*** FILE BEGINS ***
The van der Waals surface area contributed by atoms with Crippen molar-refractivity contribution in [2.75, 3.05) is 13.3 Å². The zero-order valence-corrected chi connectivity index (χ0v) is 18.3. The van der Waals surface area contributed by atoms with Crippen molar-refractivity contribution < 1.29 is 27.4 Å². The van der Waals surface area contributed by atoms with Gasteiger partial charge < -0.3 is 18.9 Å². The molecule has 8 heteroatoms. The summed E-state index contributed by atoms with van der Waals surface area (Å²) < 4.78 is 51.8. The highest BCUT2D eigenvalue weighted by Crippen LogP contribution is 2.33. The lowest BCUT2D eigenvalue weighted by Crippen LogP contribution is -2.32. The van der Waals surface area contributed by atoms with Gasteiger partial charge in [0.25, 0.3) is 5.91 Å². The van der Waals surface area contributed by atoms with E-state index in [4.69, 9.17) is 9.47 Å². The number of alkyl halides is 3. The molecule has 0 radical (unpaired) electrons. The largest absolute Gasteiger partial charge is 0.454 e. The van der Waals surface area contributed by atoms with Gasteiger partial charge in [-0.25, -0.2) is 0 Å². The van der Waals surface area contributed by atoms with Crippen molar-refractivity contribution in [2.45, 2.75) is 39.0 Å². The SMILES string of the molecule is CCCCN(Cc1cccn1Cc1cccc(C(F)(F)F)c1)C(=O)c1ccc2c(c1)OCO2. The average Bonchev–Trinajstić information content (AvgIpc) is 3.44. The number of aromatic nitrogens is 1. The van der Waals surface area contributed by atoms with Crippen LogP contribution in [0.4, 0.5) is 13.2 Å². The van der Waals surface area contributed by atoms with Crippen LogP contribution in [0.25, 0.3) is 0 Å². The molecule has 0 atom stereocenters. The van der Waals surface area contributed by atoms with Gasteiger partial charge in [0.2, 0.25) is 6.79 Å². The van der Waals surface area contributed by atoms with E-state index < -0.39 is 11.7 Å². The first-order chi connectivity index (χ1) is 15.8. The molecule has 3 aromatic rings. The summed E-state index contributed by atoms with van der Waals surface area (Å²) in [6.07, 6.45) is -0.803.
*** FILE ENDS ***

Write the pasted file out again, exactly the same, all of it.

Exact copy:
The van der Waals surface area contributed by atoms with Crippen molar-refractivity contribution in [2.75, 3.05) is 13.3 Å². The zero-order valence-corrected chi connectivity index (χ0v) is 18.3. The van der Waals surface area contributed by atoms with Crippen molar-refractivity contribution < 1.29 is 27.4 Å². The van der Waals surface area contributed by atoms with Gasteiger partial charge < -0.3 is 18.9 Å². The molecule has 8 heteroatoms. The summed E-state index contributed by atoms with van der Waals surface area (Å²) < 4.78 is 51.8. The highest BCUT2D eigenvalue weighted by Crippen LogP contribution is 2.33. The lowest BCUT2D eigenvalue weighted by Crippen LogP contribution is -2.32. The van der Waals surface area contributed by atoms with Gasteiger partial charge in [0.25, 0.3) is 5.91 Å². The van der Waals surface area contributed by atoms with E-state index in [4.69, 9.17) is 9.47 Å². The number of alkyl halides is 3. The molecule has 0 radical (unpaired) electrons. The largest absolute Gasteiger partial charge is 0.454 e. The van der Waals surface area contributed by atoms with Gasteiger partial charge in [-0.25, -0.2) is 0 Å². The van der Waals surface area contributed by atoms with Crippen molar-refractivity contribution in [2.45, 2.75) is 39.0 Å². The SMILES string of the molecule is CCCCN(Cc1cccn1Cc1cccc(C(F)(F)F)c1)C(=O)c1ccc2c(c1)OCO2. The average Bonchev–Trinajstić information content (AvgIpc) is 3.44. The number of aromatic nitrogens is 1. The van der Waals surface area contributed by atoms with Crippen LogP contribution in [0.4, 0.5) is 13.2 Å². The van der Waals surface area contributed by atoms with Crippen LogP contribution in [0.25, 0.3) is 0 Å². The molecule has 0 atom stereocenters. The van der Waals surface area contributed by atoms with Gasteiger partial charge in [0.2, 0.25) is 6.79 Å². The van der Waals surface area contributed by atoms with E-state index < -0.39 is 11.7 Å². The first-order chi connectivity index (χ1) is 15.8. The molecule has 3 aromatic rings. The summed E-state index contributed by atoms with van der Waals surface area (Å²) in [6.07, 6.45) is -0.803.